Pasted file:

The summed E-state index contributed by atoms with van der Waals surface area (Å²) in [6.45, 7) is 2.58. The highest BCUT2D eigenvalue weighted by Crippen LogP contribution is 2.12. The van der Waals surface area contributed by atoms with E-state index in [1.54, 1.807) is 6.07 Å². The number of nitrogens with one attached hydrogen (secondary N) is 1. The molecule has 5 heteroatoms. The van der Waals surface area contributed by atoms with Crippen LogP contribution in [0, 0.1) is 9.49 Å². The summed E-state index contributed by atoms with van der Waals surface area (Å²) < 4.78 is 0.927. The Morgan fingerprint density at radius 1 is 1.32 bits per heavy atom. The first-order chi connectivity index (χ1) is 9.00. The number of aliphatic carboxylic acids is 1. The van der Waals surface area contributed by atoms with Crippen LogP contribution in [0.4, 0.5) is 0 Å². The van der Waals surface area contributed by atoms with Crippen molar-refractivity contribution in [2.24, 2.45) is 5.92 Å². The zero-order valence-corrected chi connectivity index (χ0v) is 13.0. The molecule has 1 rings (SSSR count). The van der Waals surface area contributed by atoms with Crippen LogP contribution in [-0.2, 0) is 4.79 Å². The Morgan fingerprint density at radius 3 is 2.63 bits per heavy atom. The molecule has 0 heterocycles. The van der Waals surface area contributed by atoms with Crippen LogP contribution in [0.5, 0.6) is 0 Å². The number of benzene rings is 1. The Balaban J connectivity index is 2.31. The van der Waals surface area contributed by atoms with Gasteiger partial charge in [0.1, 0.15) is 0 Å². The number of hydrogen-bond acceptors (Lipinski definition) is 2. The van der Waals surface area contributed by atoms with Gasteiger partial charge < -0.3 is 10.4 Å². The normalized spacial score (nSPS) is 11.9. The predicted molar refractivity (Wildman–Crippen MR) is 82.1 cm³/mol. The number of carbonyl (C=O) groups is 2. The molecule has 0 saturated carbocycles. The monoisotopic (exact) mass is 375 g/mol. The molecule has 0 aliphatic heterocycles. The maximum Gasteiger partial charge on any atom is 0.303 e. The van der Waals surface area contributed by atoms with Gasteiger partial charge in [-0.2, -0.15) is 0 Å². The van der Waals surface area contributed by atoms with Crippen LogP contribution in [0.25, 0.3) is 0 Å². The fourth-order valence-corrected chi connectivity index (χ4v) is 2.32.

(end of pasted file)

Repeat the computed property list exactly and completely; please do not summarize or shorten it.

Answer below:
The summed E-state index contributed by atoms with van der Waals surface area (Å²) in [6.45, 7) is 2.58. The highest BCUT2D eigenvalue weighted by Crippen LogP contribution is 2.12. The van der Waals surface area contributed by atoms with E-state index in [1.54, 1.807) is 6.07 Å². The number of nitrogens with one attached hydrogen (secondary N) is 1. The molecule has 5 heteroatoms. The van der Waals surface area contributed by atoms with Crippen LogP contribution in [0, 0.1) is 9.49 Å². The summed E-state index contributed by atoms with van der Waals surface area (Å²) < 4.78 is 0.927. The Morgan fingerprint density at radius 1 is 1.32 bits per heavy atom. The first-order chi connectivity index (χ1) is 9.00. The number of aliphatic carboxylic acids is 1. The van der Waals surface area contributed by atoms with Crippen LogP contribution in [0.4, 0.5) is 0 Å². The van der Waals surface area contributed by atoms with Crippen molar-refractivity contribution in [2.24, 2.45) is 5.92 Å². The zero-order valence-corrected chi connectivity index (χ0v) is 13.0. The molecule has 1 rings (SSSR count). The van der Waals surface area contributed by atoms with Crippen LogP contribution in [-0.2, 0) is 4.79 Å². The Morgan fingerprint density at radius 3 is 2.63 bits per heavy atom. The molecule has 0 heterocycles. The van der Waals surface area contributed by atoms with Crippen LogP contribution in [0.5, 0.6) is 0 Å². The number of benzene rings is 1. The Balaban J connectivity index is 2.31. The van der Waals surface area contributed by atoms with Gasteiger partial charge in [0.1, 0.15) is 0 Å². The number of hydrogen-bond acceptors (Lipinski definition) is 2. The van der Waals surface area contributed by atoms with Gasteiger partial charge < -0.3 is 10.4 Å². The normalized spacial score (nSPS) is 11.9. The predicted molar refractivity (Wildman–Crippen MR) is 82.1 cm³/mol. The number of carbonyl (C=O) groups is 2. The molecule has 0 saturated carbocycles. The monoisotopic (exact) mass is 375 g/mol. The molecule has 0 aliphatic heterocycles. The maximum Gasteiger partial charge on any atom is 0.303 e. The van der Waals surface area contributed by atoms with Gasteiger partial charge in [-0.2, -0.15) is 0 Å². The van der Waals surface area contributed by atoms with Crippen LogP contribution in [0.25, 0.3) is 0 Å². The fourth-order valence-corrected chi connectivity index (χ4v) is 2.32.